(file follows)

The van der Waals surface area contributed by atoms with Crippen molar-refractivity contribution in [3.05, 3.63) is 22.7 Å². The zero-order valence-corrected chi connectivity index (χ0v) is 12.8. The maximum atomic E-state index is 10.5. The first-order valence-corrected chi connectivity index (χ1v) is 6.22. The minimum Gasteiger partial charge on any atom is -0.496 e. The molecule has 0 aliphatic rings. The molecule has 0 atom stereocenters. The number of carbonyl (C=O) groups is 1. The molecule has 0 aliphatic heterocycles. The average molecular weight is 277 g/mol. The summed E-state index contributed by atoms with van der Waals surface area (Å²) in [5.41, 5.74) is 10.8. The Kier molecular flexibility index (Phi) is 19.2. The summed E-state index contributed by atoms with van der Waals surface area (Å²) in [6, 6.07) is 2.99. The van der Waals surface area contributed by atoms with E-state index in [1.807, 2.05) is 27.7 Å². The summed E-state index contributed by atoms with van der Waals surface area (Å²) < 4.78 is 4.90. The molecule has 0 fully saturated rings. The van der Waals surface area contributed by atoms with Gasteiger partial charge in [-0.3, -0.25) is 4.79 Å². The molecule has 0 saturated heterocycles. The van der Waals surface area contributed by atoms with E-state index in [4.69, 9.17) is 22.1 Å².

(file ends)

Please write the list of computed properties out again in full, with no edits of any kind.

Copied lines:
The van der Waals surface area contributed by atoms with Crippen molar-refractivity contribution in [3.05, 3.63) is 22.7 Å². The zero-order valence-corrected chi connectivity index (χ0v) is 12.8. The maximum atomic E-state index is 10.5. The first-order valence-corrected chi connectivity index (χ1v) is 6.22. The minimum Gasteiger partial charge on any atom is -0.496 e. The molecule has 0 aliphatic rings. The molecule has 0 atom stereocenters. The number of carbonyl (C=O) groups is 1. The molecule has 0 aliphatic heterocycles. The average molecular weight is 277 g/mol. The summed E-state index contributed by atoms with van der Waals surface area (Å²) in [5.41, 5.74) is 10.8. The Kier molecular flexibility index (Phi) is 19.2. The summed E-state index contributed by atoms with van der Waals surface area (Å²) in [6, 6.07) is 2.99. The van der Waals surface area contributed by atoms with E-state index in [1.807, 2.05) is 27.7 Å². The summed E-state index contributed by atoms with van der Waals surface area (Å²) < 4.78 is 4.90. The molecule has 0 fully saturated rings. The van der Waals surface area contributed by atoms with Gasteiger partial charge in [-0.3, -0.25) is 4.79 Å². The molecule has 0 saturated heterocycles. The van der Waals surface area contributed by atoms with E-state index in [4.69, 9.17) is 22.1 Å².